Fulvue Drive-In.com
Current Reviews
In Stores Soon
In Stores Now
DVD Reviews, SACD Reviews Essays Interviews Contact Us Meet the Staff
An Explanation of Our Rating System Search  
Category:    Home > Reviews > Action > Disaster > Dante’s Peak (HD-DVD)

Dante’s Peak (HD-DVD)


Picture: B+     Sound: B+     Extras: C     Film: C



After making some mature and even remarkable films that were sometimes hits like No Way Out, White Sands and remakes of The Bounty and The Getaway, Roger Donaldson turned to more commercial popcorn films for a while like his silly hit Cocktail.  First he made Species, a film that was a very populist variant of the Alien franchise then made one of the films in the second disaster cycle (which early digital effects made possible) with Dante’s Peak in 1997.  It was never a great film, but has a sort of cult following because of home theater aficionados and now it arrives on HD-DVD.


Pierce Brosnan (James Bond at the time) and Linda Hamilton (looking for another hit after the second Terminator film hit) play the couple in danger, battling a volcano about to erupt.  It is a dumb, bad film, but throws all kinds of visual and sound effects at you constantly and did it with some technical distinction.  Fairing decently in theaters, the film is a somewhat long 109 minutes and wants to imitate the shallow hit Twister very much.  It sadly succeeds, though it did not make as much money.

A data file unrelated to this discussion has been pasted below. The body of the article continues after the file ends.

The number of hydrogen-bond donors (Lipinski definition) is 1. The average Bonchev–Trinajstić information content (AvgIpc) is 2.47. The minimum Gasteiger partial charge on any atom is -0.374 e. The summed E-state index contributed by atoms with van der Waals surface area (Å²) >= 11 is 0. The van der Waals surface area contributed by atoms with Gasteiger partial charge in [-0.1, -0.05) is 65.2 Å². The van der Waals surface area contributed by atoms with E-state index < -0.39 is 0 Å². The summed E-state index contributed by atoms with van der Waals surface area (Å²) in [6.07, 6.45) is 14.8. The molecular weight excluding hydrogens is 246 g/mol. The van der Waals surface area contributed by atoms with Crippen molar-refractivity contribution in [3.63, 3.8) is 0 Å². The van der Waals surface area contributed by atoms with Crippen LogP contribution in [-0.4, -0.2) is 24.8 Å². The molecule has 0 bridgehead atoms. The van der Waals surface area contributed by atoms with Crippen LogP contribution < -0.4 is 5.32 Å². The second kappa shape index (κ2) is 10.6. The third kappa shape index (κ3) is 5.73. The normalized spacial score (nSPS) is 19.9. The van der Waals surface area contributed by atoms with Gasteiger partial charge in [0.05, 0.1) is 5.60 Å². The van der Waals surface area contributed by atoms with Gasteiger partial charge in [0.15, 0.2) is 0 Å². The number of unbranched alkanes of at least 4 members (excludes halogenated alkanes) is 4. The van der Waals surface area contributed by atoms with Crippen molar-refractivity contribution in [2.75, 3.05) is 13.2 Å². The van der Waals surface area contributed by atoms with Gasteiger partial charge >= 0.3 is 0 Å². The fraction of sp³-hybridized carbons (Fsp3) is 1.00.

So what did work?  The visual effects were not too bad for their time, though they do not hold up so well now, but the combination of Conrad Buff’s editing and Andrzej Bartkowiak’s cinematography made this look more top grade than the effects and the 1080p 2.35 X 1 VC-1 digital High Definition image looks good here once again as it had in its time on 12” LaserDisc and DVD.  Then there is the sound, which has a good 5.1 mix and has been issued on stand-alone DTS 12” LaserDisc and DVD that were popular demos in their time.  James Newton Howard’s theme and John Frizzell’s score are not that good, but the DTS version staring the theaters (where it was exclusively DTS) was meant by Universal to show off the digital format in its introductory days.


This version is sadly only in Dolby Digital Plus 5.1 and it sounds good, but not quite up to where it did in DTS.  Too bad both were not included, but DTS is something Universal is not interested in supporting much these days.  It is also too bad they did not offer this in Dolby TrueHD, which their HD-DVDs are heading towards offering exclusively.  You do get a few extras, including the original theatrical trailer, a making of featurette and fairly good full length audio commentary by Donaldson and Production Designer Dennis Washington.



-   Nicholas Sheffo


 Copyright © MMIII through MMX fulvuedrive-in.com